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Re: Mutability of the decodeAudioData argument

From: Chris Rogers <crogers@google.com>
Date: Sun, 25 Nov 2012 20:52:45 -0800
Message-ID: <CA+EzO0=sYD_Dh06m_mHmfHC6VDr1ow5gHPXts3fkqgjkkp1pqA@mail.gmail.com>
To: robert@ocallahan.org
Cc: Ehsan Akhgari <ehsan.akhgari@gmail.com>, public-audio@w3.org
On Thu, Nov 22, 2012 at 2:37 PM, Robert O'Callahan <robert@ocallahan.org>wrote:

> On Tue, Nov 20, 2012 at 2:43 PM, Chris Rogers <crogers@google.com> wrote:
>
>> On Mon, Nov 19, 2012 at 5:10 PM, Ehsan Akhgari <ehsan.akhgari@gmail.com>wrote:
>>
>>> Continuing from the discussion that roc started about the mutability of
>>> AudioBuffers, we also need to specify what should happen if the author
>>> tries to modify the ArrayBuffer argument of decodeAudioData.  If we want to
>>> allow mutability, then the implementation either has to copy the buffer
>>> eagerly or apply some kind of a copy on write mechanism on top of it, both
>>> of which can be expensive for big buffers.
>>>
>>> Another approach which might make sense would be to neuter the
>>> ArrayBuffer so that the author cannot access the contents of the
>>> ArrayBuffer after starting a decode operation.
>>>
>>
>>  I assume you mean neuter the buffer to be read-only, since writing to
>> the ArrayBuffer in the main JS thread *while* the decoding is currently
>> underway is what we're worried about?
>>
>
> "Neutering the buffer to be read-only" isn't currently defined or
> implemented anywhere, though.
>
> Instead of messing around with neutering, I also think that an
>> implementation can simply make a temporary copy during the time it's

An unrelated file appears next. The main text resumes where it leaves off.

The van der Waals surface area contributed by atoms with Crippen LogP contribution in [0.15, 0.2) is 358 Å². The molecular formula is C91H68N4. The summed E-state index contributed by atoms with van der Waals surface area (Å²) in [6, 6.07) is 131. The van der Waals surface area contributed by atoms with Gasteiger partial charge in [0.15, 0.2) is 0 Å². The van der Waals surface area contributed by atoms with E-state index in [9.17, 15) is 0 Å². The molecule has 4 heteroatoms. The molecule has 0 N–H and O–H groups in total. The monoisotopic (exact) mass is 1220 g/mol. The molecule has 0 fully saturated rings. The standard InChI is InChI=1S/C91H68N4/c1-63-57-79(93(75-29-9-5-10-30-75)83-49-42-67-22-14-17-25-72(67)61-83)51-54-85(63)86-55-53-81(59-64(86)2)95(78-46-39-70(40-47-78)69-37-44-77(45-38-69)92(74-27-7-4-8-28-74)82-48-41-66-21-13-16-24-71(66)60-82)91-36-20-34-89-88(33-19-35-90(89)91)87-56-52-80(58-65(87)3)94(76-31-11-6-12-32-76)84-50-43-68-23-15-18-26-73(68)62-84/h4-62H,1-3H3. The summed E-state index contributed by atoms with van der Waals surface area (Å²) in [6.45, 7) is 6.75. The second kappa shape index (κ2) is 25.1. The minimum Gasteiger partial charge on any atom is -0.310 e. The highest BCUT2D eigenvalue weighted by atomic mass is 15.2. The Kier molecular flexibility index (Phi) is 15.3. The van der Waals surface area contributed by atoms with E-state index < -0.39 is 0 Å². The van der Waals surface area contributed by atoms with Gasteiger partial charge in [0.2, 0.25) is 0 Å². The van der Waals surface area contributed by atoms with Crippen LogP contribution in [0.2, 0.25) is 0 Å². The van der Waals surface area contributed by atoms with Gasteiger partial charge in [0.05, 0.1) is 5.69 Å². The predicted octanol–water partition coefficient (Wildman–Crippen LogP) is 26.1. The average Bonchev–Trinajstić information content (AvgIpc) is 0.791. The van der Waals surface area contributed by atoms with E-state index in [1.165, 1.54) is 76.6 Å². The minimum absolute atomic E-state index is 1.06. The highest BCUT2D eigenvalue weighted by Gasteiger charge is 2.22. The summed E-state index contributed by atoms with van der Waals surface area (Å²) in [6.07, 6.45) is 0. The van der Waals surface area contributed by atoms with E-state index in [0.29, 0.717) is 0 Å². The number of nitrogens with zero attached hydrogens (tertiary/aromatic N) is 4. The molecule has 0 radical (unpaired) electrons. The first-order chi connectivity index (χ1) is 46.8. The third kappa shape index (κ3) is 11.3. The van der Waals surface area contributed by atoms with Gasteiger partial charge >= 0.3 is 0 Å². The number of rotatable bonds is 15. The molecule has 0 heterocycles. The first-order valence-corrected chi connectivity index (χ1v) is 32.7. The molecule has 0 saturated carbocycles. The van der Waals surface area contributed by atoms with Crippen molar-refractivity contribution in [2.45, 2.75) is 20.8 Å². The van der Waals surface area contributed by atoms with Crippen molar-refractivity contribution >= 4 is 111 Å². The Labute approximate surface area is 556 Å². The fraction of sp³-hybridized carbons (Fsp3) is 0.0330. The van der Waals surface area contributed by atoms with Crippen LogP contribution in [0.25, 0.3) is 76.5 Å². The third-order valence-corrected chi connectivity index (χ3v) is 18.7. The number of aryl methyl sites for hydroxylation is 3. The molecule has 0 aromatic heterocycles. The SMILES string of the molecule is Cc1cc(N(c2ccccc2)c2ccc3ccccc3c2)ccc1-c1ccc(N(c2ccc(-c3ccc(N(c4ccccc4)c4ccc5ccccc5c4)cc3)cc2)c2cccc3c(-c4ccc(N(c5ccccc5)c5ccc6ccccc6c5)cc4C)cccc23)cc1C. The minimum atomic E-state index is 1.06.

>> decoding the data.  It can then release this copy of the undecoded data as
>> soon as the decoding process has finished.  This way the memory-hit is
>> temporary and is typically for a very short period of time.
>>
>
> Don't you want to avoid having to copy the data?
>

First of all we need to determine if it's even necessary to worry about
potential raciness with modifying the ArrayBuffer *while* it's being
decoded.  At worst, I think it basically amounts to the JS code corrupting
the data so that it would simply result in a decoding error.  This is not
that much different from some JS code writing random bytes into the
ArrayBuffer before the decode operation is started.  In either case, it's a
pretty strange thing to do and a developer shouldn't be surprised if that
results in a decoding error.


> Is there a problem with neutering the buffer?
>

If it were neutered, I'm foreseeing problems where developers keep the
ArrayBuffer of undecoded audio data around and call decodeAudioData() a
second time and it would fail.  It seems like there would be legitimate
cases where it would be desirable to be able to re-decode if the originally
decoded AudioBuffer is no longer available, has been garbage collected, etc.


>
> Rob
> --
> Jesus called them together and said, “You know that the rulers of the
> Gentiles lord it over them, and their high officials exercise authority
> over them. Not so with you. Instead, whoever wants to become great among
> you must be your servant, and whoever wants to be first must be your
> slave — just as the Son of Man did not come to be served, but to serve,
> and to give his life as a ransom for many.” [Matthew 20:25-28]
>
>
Received on Monday, 26 November 2012 04:53:13 UTC

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